As on the World Wide Web, clients and intermediaries can cache responses. Responses must, implicitly or explicitly, define themselves as either cacheable or non-cacheable to prevent clients from providing stale or inappropriate data in response to further requests. Well-managed caching partially or completely eliminates some client–server interactions, further improving scalability and performance. The cache can be performed at the client machine in memory or browser cache storage. Additionally cache can be stored in a Content Delivery Network (CDN).

Layered system[edit]

A client cannot ordinarily tell whether it is connected directly to the end server or to an intermediary along the way. If a proxy or load balancer is placed between the client and server, it won't affect their communications, and there won't be a need to update the client or server code. Intermediary servers can improve system scalability by enabling load balancing and by providing shared caches. Also, security can be added as a layer on top of the web services, separating business logic from security logic.[9] Adding security as a separate layer enforces security policies. Finally, intermediary servers can call multiple other servers to generate a response to the client.

Code on demand (optional)[edit]

Servers can temporarily extend or customize the functionality of a client by transferring executable code: for example, compiled components such as Java applets, or client-side scripts such as JavaScript.

Uniform interface[edit]

The uniform interface constraint is fundamental to the design of any RESTful system.[1] It simplifies and decouples the architecture, which enables each part to evolve independently. The four constraints for this uniform interface are:

  • Resource identification in requests: Individual resources are identified in requests, for example using URIs in RESTful Web services. The resources themselves are conceptually separate from the representations that are returned to the client. For example, the server could send data from its database as HTML, XML or as JSON—none of which are the server's internal representation.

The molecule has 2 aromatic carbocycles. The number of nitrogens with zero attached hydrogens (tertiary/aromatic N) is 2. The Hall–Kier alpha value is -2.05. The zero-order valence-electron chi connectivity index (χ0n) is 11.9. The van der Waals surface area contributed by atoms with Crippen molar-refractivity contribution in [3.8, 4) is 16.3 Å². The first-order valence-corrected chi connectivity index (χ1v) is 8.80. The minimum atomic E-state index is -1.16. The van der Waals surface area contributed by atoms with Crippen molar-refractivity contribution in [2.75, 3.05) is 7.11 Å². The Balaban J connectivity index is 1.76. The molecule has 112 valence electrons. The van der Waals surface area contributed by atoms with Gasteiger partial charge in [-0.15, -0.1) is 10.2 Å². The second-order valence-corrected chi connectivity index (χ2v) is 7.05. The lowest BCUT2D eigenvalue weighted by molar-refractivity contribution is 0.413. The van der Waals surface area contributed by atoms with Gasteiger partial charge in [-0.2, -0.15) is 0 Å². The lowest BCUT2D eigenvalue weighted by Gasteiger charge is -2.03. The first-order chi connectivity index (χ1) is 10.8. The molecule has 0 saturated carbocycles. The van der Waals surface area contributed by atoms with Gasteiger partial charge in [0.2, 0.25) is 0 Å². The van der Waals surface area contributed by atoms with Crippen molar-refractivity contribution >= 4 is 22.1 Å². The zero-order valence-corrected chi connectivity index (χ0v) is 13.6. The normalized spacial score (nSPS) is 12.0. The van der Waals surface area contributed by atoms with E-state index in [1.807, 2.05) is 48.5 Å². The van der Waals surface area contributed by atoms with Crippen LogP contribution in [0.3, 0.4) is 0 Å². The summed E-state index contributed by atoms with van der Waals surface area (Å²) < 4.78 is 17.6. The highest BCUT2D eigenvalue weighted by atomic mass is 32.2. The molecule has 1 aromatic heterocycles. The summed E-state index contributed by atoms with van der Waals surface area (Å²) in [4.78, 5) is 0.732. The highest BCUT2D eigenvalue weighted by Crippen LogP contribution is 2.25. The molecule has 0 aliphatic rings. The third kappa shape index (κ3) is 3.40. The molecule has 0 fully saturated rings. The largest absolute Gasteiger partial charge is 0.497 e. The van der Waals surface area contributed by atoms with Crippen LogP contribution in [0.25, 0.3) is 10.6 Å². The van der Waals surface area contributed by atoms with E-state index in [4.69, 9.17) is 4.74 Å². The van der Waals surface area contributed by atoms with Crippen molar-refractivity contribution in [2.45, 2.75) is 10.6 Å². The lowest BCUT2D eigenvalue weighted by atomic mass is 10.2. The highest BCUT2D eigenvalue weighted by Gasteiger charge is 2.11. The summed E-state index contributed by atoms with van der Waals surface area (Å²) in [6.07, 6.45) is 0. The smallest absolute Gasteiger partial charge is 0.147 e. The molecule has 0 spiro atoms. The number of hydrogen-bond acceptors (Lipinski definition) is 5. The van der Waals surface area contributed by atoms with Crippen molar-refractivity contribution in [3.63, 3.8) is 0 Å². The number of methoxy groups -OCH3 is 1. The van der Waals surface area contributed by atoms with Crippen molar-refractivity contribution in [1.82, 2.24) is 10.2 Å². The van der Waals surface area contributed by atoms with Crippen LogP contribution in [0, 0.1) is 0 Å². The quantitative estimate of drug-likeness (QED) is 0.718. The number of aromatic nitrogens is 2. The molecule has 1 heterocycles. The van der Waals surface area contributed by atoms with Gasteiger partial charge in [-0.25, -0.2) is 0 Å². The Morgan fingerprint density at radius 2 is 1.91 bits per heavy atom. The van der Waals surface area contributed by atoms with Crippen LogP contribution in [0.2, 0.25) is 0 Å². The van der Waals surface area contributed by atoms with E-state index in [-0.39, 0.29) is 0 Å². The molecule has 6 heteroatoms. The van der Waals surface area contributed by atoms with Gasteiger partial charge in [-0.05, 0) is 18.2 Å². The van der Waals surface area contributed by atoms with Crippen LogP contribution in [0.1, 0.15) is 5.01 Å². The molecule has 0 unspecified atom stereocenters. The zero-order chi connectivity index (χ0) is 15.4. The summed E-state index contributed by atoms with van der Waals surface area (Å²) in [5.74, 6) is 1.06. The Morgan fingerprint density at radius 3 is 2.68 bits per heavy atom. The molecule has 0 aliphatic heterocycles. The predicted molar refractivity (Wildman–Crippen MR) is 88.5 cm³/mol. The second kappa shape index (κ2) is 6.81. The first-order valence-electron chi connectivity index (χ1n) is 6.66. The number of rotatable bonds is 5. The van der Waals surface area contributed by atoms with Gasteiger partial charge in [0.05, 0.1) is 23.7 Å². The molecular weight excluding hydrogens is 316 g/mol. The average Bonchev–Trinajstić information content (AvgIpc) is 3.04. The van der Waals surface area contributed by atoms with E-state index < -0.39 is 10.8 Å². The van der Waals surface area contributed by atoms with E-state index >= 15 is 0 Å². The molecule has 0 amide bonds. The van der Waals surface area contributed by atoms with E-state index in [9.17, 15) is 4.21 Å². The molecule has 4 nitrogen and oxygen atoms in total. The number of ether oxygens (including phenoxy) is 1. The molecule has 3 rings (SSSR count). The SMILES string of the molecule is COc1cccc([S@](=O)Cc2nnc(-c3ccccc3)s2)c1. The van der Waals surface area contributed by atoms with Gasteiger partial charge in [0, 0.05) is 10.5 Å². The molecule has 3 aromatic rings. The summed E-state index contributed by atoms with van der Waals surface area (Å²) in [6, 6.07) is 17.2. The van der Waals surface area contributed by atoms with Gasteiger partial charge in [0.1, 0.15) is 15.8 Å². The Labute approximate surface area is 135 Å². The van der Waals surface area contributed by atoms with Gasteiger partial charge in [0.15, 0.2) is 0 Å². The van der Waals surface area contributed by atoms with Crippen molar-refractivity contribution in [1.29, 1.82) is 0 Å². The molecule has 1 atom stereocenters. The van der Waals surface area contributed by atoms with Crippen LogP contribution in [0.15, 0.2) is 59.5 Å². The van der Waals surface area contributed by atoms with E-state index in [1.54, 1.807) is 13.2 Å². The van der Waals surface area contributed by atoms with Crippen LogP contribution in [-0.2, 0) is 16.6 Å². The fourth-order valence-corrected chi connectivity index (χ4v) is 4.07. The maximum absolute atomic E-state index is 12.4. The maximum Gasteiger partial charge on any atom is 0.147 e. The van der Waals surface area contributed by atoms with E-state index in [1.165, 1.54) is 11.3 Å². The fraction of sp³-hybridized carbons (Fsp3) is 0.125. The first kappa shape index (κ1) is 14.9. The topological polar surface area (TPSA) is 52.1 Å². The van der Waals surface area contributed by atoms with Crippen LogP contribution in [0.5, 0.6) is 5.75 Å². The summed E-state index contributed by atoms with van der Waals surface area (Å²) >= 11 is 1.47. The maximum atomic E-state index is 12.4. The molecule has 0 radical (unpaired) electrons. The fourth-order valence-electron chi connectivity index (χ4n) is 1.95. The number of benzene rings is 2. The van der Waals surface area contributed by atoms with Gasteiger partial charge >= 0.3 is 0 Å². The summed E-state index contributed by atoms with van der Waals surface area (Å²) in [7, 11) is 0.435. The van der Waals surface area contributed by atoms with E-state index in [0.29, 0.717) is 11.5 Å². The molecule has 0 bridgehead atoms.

• Resource manipulation through representations: When a client holds a representation of a resource, including any metadata attached, it has enough information to modify or delete the resource's state.
  • Self-descriptive messages: Each message includes enough information to describe how to process the message. For example, which parser to invoke can be specified by a media type.[1]
  • Hypermedia as the engine of application state (HATEOAS) - Having accessed an initial URI for the REST application—analogous to a human Web user accessing the home page of a website—a REST client should then be able to use server-provided links dynamically to discover all the available resources it needs. As access proceeds, the server responds with text that includes hyperlinks to other resources that are currently available. There is no need for the client to be hard-coded with information regarding the structure of the server.[10]

Classification models[edit]

Several models have been developed to help classify REST APIs according to their adherence to various principles of REST design, such as

Applied to web services[edit]

Web service APIs that adhere to the REST architectural constraints are called RESTful APIs.[13] HTTP-based RESTful APIs are defined with the following aspects:[14]

  • the resource identifier (URI) of one or several resources used as starting points, sometimes called endpoints or entry points
  • the encoding of all possible resource representations (which will include representation of the data and of the hypermedia links for state transitions)